Happy-Go-Lucky

Movie review by
Renee Schonfeld, Common Sense Media
Happy-Go-Lucky Movie Poster Image
Thoughtful comedy's charm outweighs mild iffiness.
  • R
  • 2008
  • 118 minutes

Parents say

age 13+
Based on 1 review

Kids say

age 13+
Based on 3 reviews

A lot or a little?

Parents' guide to what's in this movie.

Positive messages

A solidly caring, good person interacts with assorted eccentric, troubled characters (including one angry bigot). She exhibits responsible, sensitive behavior and a natural ability to do the right thing.

Violence

Schoolyard pushing and shoving; a homeless man appears threatening and volatile but really isn't; a man loses his temper, drives erratically, and menaces leading character.

Sex

Playful banter and tossing of "falsies"; a young woman is shown in bra and panties during scene in physical therapy office; kissing and partial undressing during flirtatious sexual foreplay; some degree of uncertainty regarding the nature of the feelings between the two women in the story's central friendship.

Language

There's one extended sequence during which a key character has a violent outburst of venomous cursing, including all forms of "f--k" and "bulls--t." Other scattered swearing and profanity includes "pissed off," "buggered off," "t-ts," "nipples," "pubic triangle," "crap," "bitch," and "bastards."

Consumerism

Tesso Oil.

Drinking, drugs & smoking

Social drinking in many scenes. The film's opening sequence follows a group of female friends partying in clubs, then finds all of them very drunk and silly in an apartment. One character smokes and vows to quit.

What parents need to know

Parents need to know that, despite its "R" rating, there's very little offensive or upsetting material in this British comedy. With the exception of one profanity-filled, angry outburst near the end of the movie, the salty language is mostly a means of colorful, humorous expression. The young professional female characters do drink socially -- and get very drunk once -- but they don't engage in irresponsible behavior. Sexuality is limited to some playful teasing among the young women and one scene between adults who kiss, begin to undress, and sink onto a bed. A chance encounter between the heroine and a mentally ill homeless man is scary for a few moments but resolves without violence. She also has to deal with the explosive jealousy of an unstable admirer.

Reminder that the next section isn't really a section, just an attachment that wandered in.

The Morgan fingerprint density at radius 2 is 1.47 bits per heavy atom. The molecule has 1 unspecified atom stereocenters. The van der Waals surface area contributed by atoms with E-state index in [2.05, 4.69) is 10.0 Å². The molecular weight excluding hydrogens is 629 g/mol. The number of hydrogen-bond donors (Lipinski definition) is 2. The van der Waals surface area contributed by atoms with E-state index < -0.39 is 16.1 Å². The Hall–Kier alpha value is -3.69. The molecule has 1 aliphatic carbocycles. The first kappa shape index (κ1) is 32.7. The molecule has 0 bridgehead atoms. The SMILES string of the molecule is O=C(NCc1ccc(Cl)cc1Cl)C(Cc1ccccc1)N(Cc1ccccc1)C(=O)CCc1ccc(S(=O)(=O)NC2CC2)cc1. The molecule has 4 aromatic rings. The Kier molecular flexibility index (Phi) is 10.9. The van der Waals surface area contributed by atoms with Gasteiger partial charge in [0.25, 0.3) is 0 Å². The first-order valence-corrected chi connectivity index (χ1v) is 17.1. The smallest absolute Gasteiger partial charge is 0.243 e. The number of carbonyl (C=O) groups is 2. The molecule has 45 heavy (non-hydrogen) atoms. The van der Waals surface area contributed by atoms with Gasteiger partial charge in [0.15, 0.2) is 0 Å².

User Reviews

Parent of a 6, 9, and 14 year old Written byblindingsky April 22, 2009

Waste of time

I'm sorry, but *to me* this movie was very boring.. I kept wondering when I was going to see a plot forming. Basically it just shows how an airhead who has...
Teen, 14 years old Written byeastside01 June 11, 2009

Happy go Lucky makes you feel happy go lucky

Happy Go Lucky was the best british movie of 2008 and Sally Hawkins was a delight as poppy a free-spirited teacher. go out and rent it.
Teen, 13 years old Written bybubbleboy April 11, 2009

Just calm yourselves down

Yes, it's sweet and yes, it's likeable, but by no means is it a masterpiece. I will freely admit that Sally Hawkins is wonderful in the film, but that...

What's the story?

Poppy (Sally Hawkins) is a primary school teacher in North London. She's funny, almost blindly optimistic, and, of course, "happy go lucky." She has a busy life, surrounded by adoring (though slightly disbelieving) family and friends. When her bike is stolen, Poppy takes driving lessons. She also enrolls in a Flamenco dance class, notices that one of the young boys in her class has had some disturbing changes in behavior, encounters a mentally ill homeless man, and meets an appealing social worker. That's it. Those vignettes provide the structure that tells Poppy's story in HAPPY-GO-LUCKY.

Is it any good?

This is a movie with serious undercurrents and a dazzling performance by Hawkins. Director Mike Leigh -- who's well-known for constructing his movies from an idea, a sharp eye for extraordinary actors, and six months of improvisation and "rehearsal" -- has moved away from the serious subjects of his recent past (Vera Drake) to make what appears at first glance to be a frothy comedy. But there's much more to Happy-Go-Lucky.

Just beneath the surface of what seems to be Poppy's unwavering good spirit lies a wise, sensitive, and courageous young woman. She works hard, parties hard, yearns for a fulfilling relationship, and encounters evidence of the anger and pathology of strangers that could be around any corner. She's one of those people who's not afraid to look -- or to help. Nothing less than the profound question of how happiness is possible in today's world is at the heart of this film. Poppy's answer? It's a choice.

Talk to your kids about ...

  • Families can talk about what the movie means by "happy go lucky." Do you have to be naïve and unaware of the world's problems in order to be "happy"? How did the movie show that always trying to see life's bright side didn't mean that Poppy wasn't responsible and intelligent as well? What kind of choices did she make when facing angry or unhappy people? Were they good choices? Why or why not? Can you understand why some people were annoyed by Poppy's sunny personality?

Movie details

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